Since the industrial revolution of the early nineteenth century, large amounts of fossil fuels (oil, coal, gas) have been combusted, causing an increase of about 10% in the concentration of atmospheric CO2. This added fossil CO2 was devoid of 14C and, correspondingly, lowered the 14C:12C ratio in the air by about 10%.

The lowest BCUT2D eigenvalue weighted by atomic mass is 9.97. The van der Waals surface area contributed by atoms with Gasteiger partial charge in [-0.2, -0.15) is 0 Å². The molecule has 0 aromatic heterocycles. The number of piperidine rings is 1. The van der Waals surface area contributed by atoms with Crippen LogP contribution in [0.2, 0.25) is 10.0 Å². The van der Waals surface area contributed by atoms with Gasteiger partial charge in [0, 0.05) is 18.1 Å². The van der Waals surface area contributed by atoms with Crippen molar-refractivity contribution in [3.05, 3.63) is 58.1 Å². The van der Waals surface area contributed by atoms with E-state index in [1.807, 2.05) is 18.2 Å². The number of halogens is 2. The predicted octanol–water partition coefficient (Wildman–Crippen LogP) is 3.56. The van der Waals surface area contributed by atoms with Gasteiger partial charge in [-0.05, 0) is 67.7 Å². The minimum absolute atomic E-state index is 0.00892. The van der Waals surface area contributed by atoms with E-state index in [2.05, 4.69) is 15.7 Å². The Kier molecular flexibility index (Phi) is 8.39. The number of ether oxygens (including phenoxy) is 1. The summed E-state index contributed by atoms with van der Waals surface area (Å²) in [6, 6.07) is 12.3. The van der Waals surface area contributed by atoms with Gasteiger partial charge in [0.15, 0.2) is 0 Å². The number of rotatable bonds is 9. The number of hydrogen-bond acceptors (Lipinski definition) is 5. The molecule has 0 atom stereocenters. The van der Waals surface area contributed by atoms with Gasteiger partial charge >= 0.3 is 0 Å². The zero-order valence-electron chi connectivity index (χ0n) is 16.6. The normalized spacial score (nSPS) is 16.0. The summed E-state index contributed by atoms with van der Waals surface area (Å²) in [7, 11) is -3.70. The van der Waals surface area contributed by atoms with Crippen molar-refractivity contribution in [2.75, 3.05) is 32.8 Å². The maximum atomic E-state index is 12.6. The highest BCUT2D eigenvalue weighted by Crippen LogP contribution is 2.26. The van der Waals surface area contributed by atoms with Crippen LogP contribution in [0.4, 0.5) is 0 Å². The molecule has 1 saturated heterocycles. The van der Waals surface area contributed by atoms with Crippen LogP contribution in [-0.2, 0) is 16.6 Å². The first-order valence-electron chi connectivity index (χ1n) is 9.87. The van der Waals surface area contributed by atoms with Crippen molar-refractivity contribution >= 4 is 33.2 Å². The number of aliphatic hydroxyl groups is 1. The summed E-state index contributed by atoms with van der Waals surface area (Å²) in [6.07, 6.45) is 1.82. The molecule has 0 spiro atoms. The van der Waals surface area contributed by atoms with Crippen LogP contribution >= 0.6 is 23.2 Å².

An anthropogenic addition of 14C into the atmosphere occurred with the nuclear bomb testing from 1952 to 1963, along with the introduction of bomb tritium. As a result, the 14C concentration also increased in plants (Fig. 11.2), in the soil CO2, and in recharged groundwater. Values up to 200 pmc have been measured, but they decreased to about 120 pmc by 1987, and to about 110 pmc by 1995.
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